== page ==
Metso's Lokomo unit in Tampere celebrates 100 years
First publishedon www.AggBusiness.com
Early days at the Lokomo factory
Metso's Tampere unit in Finland, better known locally as Lokomo, is celebrating its one hundredth year of industrial existence in May.
Lokomo started operating in Tampere in April 1915, and today Metso's Tampere unit is the company's most important global competence centre for mobile crushers.
The crushing and screening equipment to efficiently and safely crush rock and ore are developed in Tampere.
“Lokomo's one-hundred-year history is indicative of its ability to transform and be innovative and to remain at the cutting-edge of technology over the course of a century. Throughout its history, Metso's Tampere unit has boldly transformed and developed fresh innovations to meet the needs of the day. An excellent example of this is the unit's evolution into a globally significant crushing equipment competence centre for today's Metso," says Matti Kähkönen, Metso's president and CEO.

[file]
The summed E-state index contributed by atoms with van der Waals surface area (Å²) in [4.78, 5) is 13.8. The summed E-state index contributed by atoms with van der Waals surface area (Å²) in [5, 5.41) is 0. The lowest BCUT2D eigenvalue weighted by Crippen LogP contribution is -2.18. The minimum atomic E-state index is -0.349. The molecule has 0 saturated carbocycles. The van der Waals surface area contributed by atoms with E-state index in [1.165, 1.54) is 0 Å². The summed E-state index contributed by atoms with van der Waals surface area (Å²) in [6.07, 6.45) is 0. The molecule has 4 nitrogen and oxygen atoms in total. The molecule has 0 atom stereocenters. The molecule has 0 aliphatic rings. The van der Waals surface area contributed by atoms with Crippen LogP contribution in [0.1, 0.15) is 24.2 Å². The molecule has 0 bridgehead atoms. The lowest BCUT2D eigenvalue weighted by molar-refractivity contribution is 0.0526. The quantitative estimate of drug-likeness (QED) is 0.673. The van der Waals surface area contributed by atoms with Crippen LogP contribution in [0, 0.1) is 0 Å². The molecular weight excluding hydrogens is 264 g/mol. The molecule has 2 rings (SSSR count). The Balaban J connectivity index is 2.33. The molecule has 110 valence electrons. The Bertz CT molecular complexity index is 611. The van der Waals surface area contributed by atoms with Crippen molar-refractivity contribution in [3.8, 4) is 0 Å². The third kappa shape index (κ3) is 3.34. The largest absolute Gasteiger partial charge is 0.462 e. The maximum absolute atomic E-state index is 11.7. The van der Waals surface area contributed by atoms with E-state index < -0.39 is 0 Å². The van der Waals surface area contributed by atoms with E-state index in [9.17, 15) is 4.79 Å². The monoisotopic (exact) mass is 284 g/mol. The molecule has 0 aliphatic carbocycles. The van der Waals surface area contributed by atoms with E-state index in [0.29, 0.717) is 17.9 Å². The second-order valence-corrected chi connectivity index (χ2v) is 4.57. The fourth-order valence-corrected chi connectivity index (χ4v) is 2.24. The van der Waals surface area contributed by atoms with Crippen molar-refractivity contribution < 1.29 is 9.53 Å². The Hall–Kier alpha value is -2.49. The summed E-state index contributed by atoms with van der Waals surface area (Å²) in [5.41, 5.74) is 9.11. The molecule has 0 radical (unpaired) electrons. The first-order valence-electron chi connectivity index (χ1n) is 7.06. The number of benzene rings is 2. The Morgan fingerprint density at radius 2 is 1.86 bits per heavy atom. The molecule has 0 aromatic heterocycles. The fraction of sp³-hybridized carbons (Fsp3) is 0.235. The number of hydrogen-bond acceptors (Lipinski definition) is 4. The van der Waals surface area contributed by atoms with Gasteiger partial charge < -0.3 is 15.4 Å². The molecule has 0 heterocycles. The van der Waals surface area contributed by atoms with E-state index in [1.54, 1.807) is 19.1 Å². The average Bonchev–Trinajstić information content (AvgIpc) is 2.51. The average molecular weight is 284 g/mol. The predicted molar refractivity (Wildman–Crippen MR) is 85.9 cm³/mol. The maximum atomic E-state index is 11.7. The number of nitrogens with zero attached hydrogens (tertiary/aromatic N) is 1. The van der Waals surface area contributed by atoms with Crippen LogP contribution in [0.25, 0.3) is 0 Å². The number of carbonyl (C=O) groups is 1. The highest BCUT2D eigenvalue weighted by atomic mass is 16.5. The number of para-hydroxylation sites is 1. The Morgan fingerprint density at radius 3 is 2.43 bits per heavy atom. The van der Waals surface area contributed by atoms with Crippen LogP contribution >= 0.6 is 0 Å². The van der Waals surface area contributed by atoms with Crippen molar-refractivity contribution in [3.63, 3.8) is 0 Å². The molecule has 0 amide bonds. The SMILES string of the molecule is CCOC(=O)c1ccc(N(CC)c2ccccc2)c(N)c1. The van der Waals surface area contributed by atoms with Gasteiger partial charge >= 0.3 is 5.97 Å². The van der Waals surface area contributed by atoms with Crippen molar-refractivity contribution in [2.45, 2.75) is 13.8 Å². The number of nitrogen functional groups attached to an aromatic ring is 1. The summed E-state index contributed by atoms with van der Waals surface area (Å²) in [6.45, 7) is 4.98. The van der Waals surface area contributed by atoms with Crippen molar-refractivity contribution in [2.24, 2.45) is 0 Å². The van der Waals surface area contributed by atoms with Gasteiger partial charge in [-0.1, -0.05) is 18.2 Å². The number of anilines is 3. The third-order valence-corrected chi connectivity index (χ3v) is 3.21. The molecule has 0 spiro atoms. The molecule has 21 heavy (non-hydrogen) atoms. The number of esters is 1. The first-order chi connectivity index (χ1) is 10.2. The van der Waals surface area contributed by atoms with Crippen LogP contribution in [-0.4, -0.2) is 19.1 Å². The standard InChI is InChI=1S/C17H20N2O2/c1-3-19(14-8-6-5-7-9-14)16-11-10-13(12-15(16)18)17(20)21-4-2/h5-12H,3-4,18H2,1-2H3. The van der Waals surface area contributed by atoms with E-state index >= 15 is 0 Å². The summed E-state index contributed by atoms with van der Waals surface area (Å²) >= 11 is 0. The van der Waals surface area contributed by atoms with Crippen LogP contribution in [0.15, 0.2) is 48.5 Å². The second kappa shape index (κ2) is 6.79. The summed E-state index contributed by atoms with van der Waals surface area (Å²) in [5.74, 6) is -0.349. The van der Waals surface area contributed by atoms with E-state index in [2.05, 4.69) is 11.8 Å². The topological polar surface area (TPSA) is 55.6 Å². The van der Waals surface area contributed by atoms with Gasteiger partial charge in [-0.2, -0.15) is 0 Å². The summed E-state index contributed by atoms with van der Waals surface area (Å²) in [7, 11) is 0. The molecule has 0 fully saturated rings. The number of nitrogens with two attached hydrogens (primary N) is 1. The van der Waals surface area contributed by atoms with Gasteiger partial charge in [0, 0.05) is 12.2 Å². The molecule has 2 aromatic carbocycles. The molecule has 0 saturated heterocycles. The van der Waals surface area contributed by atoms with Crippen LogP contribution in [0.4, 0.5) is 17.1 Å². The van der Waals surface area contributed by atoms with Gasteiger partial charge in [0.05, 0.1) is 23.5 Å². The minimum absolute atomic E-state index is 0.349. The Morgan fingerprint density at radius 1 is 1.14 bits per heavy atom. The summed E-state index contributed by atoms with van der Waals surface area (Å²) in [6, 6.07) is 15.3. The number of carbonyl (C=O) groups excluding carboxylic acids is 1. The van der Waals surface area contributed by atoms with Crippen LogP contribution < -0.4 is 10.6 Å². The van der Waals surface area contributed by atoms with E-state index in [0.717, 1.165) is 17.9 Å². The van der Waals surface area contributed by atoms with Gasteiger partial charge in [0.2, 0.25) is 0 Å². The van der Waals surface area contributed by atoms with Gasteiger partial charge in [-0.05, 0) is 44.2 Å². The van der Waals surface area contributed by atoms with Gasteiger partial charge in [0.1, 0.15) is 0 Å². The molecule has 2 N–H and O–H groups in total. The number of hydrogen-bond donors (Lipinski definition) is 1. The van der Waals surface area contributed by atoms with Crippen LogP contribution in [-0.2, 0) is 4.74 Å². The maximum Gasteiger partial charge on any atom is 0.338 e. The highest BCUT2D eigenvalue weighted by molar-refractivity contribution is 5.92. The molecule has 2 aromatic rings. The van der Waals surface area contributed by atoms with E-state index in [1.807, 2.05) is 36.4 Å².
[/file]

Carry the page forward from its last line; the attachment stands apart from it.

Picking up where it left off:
Pirjo Virtanen, VP operations and site manager, Metso, notes: “The Lokomo unit's success and development into the nerve centre of Metso's crushing technology over the course of one hundred years wouldn't have been possible without the thousands of Lokomo employees who helped to build the unit into a strong and internationally significant Metso competence centre.”
Lokomo has manufactured a wide-ranging portfolio of products through the years, including church bells
Lokomo started its operations in 1915 as a steam-engine factory competing with the local Tampella. The company's name stems from the word locomotive. Just a couple of years later, Lokomo manufactured its first crushers, which were delivered to the National Board of Public Roads and Waterways.
A key driver behind the production of locomotives and crushers was the company-owned steel foundry, which was very modern already back in the 1920s.
Lokomo has manufactured a wide-ranging portfolio of products through the years: church bells, peat harvesters, steam-rollers and road graders, mobile cranes and forestry equipment. The two deep-sea diving bells manufactured for the Soviet Union's Ministry of Education and Science were the source of a minor foreign policy scandal.
The Tampere factory with its over 700 employees manufactures the bulk of Metso's mobile crushing plants, of which more than 7,000 have been manufactured over 30 years.